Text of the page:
2. General framework of cross gradients joint inversion

2.1. Inputs and outputs

Generally, an inversion converts acquired geophysical data into a physical property model, which is then as- signed geological information to explain the nature of the subsurface material or its geological structure. Cross- gradients joint inversion uses two or more types of data to reproduce physical models. This is often found to be more accurate than dealing with each data type separately because of the constraints offered by the additional structural information. Figure 1 shows the basic input and output of a cross-gradients joint inversion of gravity and magnetic data. This data is obviously necessary for the inversion to be carried out, but other information― reference models, boundary constraints and inversion parameters needed to control the procedure―is optional. The standard output comprises 3D density and susceptibility distribution and their corresponding predictions.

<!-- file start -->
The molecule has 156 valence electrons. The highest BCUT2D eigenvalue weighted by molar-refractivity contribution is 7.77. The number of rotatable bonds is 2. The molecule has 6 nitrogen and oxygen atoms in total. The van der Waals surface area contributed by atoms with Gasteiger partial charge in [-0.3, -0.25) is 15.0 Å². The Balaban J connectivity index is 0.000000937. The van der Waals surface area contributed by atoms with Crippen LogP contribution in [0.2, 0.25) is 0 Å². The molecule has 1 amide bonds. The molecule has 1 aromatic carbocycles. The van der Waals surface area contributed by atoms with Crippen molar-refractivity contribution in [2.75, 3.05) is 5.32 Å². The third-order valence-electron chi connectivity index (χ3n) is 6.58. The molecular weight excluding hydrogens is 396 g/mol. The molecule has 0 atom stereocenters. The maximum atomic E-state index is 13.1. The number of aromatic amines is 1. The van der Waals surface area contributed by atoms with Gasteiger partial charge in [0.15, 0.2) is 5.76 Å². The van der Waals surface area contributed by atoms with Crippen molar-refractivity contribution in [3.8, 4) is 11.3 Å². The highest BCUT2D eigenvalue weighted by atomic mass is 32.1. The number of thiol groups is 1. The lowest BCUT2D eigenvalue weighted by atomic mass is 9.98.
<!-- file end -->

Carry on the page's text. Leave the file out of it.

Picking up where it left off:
The input and output (I/O) dataset is usually stored as observational data, configurations and 3D model files. A commonly adopted approach to organizing such datasets is to use the University of British Columbia Geophysical Inversion Facility (UBC-GIF) format (ASCII encoding) [10] . In this format, observational data is arranged in columns along with observation locations and estimated errors. The models are ordered and sorted into columns with the associated mesh configuration file. To handle the frequent use of the I/O operations of these file formats, several MATLAB functions are written (listed in Table 1). These import the revelant datasets that are then processed utilizing a computing kernel module (described below). UBC-GIF tools are again invoked by these functions to export files and 3D graphics of the resultant models and predictions.